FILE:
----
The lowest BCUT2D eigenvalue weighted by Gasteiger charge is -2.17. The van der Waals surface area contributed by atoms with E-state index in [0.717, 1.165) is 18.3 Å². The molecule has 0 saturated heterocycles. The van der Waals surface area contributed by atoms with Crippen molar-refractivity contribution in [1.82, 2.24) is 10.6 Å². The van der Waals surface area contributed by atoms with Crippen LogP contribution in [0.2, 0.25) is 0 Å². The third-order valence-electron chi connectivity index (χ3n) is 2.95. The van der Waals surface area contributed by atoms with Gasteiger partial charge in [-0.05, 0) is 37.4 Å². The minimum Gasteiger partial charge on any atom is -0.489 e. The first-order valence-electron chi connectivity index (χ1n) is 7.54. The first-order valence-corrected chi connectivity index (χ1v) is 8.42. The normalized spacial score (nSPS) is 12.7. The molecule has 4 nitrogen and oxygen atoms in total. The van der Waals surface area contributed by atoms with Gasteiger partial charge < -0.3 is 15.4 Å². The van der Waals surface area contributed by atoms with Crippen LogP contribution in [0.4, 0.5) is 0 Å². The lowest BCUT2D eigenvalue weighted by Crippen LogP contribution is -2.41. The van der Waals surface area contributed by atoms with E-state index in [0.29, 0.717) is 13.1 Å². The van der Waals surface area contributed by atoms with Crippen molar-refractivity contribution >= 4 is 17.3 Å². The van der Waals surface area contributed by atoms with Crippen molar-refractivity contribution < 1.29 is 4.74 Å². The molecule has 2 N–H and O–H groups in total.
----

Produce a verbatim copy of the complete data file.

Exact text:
The lowest BCUT2D eigenvalue weighted by Gasteiger charge is -2.17. The van der Waals surface area contributed by atoms with E-state index in [0.717, 1.165) is 18.3 Å². The molecule has 0 saturated heterocycles. The van der Waals surface area contributed by atoms with Crippen molar-refractivity contribution in [1.82, 2.24) is 10.6 Å². The van der Waals surface area contributed by atoms with Crippen LogP contribution in [0.2, 0.25) is 0 Å². The third-order valence-electron chi connectivity index (χ3n) is 2.95. The van der Waals surface area contributed by atoms with Gasteiger partial charge in [-0.05, 0) is 37.4 Å². The minimum Gasteiger partial charge on any atom is -0.489 e. The first-order valence-electron chi connectivity index (χ1n) is 7.54. The first-order valence-corrected chi connectivity index (χ1v) is 8.42. The normalized spacial score (nSPS) is 12.7. The molecule has 4 nitrogen and oxygen atoms in total. The van der Waals surface area contributed by atoms with Gasteiger partial charge < -0.3 is 15.4 Å². The van der Waals surface area contributed by atoms with Crippen LogP contribution in [0.4, 0.5) is 0 Å². The lowest BCUT2D eigenvalue weighted by Crippen LogP contribution is -2.41. The van der Waals surface area contributed by atoms with E-state index in [0.29, 0.717) is 13.1 Å². The van der Waals surface area contributed by atoms with Crippen molar-refractivity contribution >= 4 is 17.3 Å². The van der Waals surface area contributed by atoms with Crippen molar-refractivity contribution < 1.29 is 4.74 Å². The molecule has 2 N–H and O–H groups in total.